A new Congress is underway, and dozens of new Democrats are getting the lay of the land.
Freshman members of Congress Harley Rouda and Chrissy Houlahan soaked in their first day as part of the House majority.
"It's getting real, that's for sure. Especially when you come to the front door of the office and you see your name on the nameplate, that brings home that it's time," said Rouda.
"One generation ago, my father and his mother came here on a boat from war-torn Poland after having survived the Holocaust, and now I'm sitting here as a member of Congress," said Houlahan.
They're part of the most diverse Congress in history, not just in terms of gender but in terms of sexual orientation, religion and race. But there's little time for celebration with a government shutdown on their hands. House Democrats say they're focused on furthering a bill to end the shutdown with no money for the border wall.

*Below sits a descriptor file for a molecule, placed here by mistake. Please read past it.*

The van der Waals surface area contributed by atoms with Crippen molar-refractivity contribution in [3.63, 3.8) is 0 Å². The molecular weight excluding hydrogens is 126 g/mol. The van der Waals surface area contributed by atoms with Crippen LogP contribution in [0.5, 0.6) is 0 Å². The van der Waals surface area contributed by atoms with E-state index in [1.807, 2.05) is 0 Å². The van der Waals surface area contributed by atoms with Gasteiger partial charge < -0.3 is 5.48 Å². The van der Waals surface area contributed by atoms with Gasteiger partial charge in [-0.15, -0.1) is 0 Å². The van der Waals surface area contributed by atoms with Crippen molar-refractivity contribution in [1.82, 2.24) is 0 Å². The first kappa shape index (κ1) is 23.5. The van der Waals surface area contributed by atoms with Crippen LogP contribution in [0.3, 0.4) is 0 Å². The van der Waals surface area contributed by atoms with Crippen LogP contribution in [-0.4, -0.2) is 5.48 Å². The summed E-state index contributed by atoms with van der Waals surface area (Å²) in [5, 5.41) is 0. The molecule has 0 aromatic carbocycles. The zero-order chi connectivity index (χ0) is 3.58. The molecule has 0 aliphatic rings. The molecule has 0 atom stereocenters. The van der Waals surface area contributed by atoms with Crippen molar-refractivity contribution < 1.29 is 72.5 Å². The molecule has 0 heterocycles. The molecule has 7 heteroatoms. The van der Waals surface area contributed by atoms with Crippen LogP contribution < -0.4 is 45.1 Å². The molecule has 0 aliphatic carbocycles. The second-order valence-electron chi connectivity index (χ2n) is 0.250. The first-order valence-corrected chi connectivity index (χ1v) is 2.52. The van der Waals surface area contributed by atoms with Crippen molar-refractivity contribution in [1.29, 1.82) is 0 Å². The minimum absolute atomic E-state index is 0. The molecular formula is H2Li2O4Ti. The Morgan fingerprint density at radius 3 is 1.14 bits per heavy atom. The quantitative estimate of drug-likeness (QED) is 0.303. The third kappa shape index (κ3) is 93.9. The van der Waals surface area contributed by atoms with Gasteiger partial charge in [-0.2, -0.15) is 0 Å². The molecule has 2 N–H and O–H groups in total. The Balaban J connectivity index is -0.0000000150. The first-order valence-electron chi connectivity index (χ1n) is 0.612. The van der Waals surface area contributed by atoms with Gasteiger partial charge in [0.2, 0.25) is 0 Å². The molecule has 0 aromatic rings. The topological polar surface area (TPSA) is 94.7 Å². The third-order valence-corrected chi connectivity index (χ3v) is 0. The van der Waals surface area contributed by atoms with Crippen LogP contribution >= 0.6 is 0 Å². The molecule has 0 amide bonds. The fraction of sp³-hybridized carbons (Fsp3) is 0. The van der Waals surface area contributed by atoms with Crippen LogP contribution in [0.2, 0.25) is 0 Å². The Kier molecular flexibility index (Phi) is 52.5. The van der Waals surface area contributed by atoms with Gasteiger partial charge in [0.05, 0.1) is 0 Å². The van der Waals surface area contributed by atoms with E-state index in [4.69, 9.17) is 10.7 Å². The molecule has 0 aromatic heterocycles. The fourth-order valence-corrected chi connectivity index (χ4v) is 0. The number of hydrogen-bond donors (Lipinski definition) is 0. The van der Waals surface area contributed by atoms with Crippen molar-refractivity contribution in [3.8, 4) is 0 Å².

Even with House passage, it's not expected to go anywhere. Senate Majority Leader Mitch McConnell stated before the vote that he wouldn't bring a passed bill to the floor.
But once they get the government open, they can focus on their own legislative priorities. For Houlahan, it's issues like transportation, infrastructure, education and veterans' affairs. For Rouda, it's climate change and infrastructure.
Typically by the time new members are sworn in they have committee assignments. But because of the death of former President George H.W. Bush, new members are being sworn in without assignments.
Both Rouda and Houlahan say no matter what committees they end up on, they'll focus on issues important to their constituents, and they both want to do it in a bipartisan fashion.